Glenwood Municipal Utilities has announced a change in its treatment of the city’s drinking water supply.
Beginning in early December, GMU will begin distributing water disinfected with chloramines instead of free chlorine. GMU hopes the change will help bring the water into compliance with standards set by the Environmental Protection Agency (EPA) by decreasing the formation of disinfection byproducts such as trihalomethanes, a chemical formed in the water when chlorine or other disinfectants react with naturally occurring organic and inorganic matter.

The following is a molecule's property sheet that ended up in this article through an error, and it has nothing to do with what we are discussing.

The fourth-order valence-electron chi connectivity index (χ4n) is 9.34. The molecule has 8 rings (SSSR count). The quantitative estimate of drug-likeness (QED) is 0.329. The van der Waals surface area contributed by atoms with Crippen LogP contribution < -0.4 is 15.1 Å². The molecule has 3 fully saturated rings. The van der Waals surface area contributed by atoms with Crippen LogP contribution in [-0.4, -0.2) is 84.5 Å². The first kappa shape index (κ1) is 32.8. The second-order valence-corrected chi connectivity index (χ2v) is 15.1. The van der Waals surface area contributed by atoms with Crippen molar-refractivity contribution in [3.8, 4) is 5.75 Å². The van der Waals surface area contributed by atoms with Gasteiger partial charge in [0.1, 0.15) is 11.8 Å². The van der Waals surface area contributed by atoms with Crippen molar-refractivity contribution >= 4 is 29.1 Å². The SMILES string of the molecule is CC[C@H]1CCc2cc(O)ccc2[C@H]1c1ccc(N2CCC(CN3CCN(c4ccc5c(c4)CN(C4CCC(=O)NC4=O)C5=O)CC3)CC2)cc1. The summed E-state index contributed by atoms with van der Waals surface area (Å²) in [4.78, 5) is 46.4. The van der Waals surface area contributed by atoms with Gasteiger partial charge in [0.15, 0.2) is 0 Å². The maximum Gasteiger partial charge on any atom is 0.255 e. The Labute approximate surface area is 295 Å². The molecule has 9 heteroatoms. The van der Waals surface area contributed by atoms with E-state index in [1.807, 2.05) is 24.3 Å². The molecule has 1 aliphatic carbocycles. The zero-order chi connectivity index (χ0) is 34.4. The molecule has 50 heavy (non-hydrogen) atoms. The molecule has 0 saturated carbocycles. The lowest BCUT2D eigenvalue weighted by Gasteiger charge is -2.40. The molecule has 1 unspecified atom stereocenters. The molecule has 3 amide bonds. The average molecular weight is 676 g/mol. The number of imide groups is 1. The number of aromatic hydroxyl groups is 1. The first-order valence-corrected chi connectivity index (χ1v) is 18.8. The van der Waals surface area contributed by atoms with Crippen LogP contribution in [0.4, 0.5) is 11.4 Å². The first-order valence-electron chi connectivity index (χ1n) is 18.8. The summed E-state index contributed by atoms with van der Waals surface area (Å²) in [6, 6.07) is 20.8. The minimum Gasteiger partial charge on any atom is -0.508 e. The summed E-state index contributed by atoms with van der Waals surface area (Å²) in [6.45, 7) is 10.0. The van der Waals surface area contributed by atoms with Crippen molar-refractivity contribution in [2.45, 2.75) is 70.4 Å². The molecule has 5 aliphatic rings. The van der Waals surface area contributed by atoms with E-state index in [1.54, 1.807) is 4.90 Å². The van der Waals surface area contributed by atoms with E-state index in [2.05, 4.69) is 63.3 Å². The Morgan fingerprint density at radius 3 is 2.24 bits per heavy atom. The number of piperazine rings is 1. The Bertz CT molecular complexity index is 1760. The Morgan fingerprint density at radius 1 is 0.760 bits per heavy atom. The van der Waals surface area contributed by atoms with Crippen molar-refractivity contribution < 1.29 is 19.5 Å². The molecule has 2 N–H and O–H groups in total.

For more than two years, Glenwood’s water has exceeded EPA standards for trihalomethanes. Testing results of Glenwood water sampled in early October showed the trihalomethane level at 0.1060 milligrams per liter (mg/L). The EPA standard is 0.080 mg/L. Glenwood’s running average for trihalomethanes over the past four quarters of testing is 0.092 mg/L.